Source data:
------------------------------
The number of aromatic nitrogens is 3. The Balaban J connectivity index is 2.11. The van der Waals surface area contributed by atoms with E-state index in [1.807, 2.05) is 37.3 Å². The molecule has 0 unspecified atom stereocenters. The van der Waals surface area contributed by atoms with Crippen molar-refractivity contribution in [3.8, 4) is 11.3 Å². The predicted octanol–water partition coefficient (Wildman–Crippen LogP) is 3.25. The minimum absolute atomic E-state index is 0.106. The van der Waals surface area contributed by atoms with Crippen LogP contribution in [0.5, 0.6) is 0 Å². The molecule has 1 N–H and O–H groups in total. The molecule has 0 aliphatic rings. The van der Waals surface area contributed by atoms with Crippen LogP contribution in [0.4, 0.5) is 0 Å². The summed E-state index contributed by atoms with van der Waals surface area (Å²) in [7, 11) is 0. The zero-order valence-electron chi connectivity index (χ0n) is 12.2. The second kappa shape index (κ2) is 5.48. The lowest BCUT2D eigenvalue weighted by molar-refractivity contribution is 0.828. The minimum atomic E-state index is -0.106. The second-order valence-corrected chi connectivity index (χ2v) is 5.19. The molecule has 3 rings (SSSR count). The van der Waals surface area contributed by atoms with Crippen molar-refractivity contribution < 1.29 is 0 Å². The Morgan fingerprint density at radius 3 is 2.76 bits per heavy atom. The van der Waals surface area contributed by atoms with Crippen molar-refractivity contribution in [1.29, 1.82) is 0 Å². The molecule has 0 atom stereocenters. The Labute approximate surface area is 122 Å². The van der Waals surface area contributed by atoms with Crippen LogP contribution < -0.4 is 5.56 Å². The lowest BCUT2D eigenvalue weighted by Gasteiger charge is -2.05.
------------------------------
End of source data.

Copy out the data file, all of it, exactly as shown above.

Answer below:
The number of aromatic nitrogens is 3. The Balaban J connectivity index is 2.11. The van der Waals surface area contributed by atoms with E-state index in [1.807, 2.05) is 37.3 Å². The molecule has 0 unspecified atom stereocenters. The van der Waals surface area contributed by atoms with Crippen molar-refractivity contribution in [3.8, 4) is 11.3 Å². The predicted octanol–water partition coefficient (Wildman–Crippen LogP) is 3.25. The minimum absolute atomic E-state index is 0.106. The van der Waals surface area contributed by atoms with Crippen LogP contribution in [0.5, 0.6) is 0 Å². The molecule has 1 N–H and O–H groups in total. The molecule has 0 aliphatic rings. The van der Waals surface area contributed by atoms with Crippen LogP contribution in [0.4, 0.5) is 0 Å². The summed E-state index contributed by atoms with van der Waals surface area (Å²) in [7, 11) is 0. The zero-order valence-electron chi connectivity index (χ0n) is 12.2. The second kappa shape index (κ2) is 5.48. The lowest BCUT2D eigenvalue weighted by molar-refractivity contribution is 0.828. The minimum atomic E-state index is -0.106. The second-order valence-corrected chi connectivity index (χ2v) is 5.19. The molecule has 3 rings (SSSR count). The van der Waals surface area contributed by atoms with Crippen molar-refractivity contribution < 1.29 is 0 Å². The Morgan fingerprint density at radius 3 is 2.76 bits per heavy atom. The van der Waals surface area contributed by atoms with Crippen molar-refractivity contribution in [1.29, 1.82) is 0 Å². The molecule has 0 atom stereocenters. The Labute approximate surface area is 122 Å². The van der Waals surface area contributed by atoms with Crippen LogP contribution < -0.4 is 5.56 Å². The lowest BCUT2D eigenvalue weighted by Gasteiger charge is -2.05.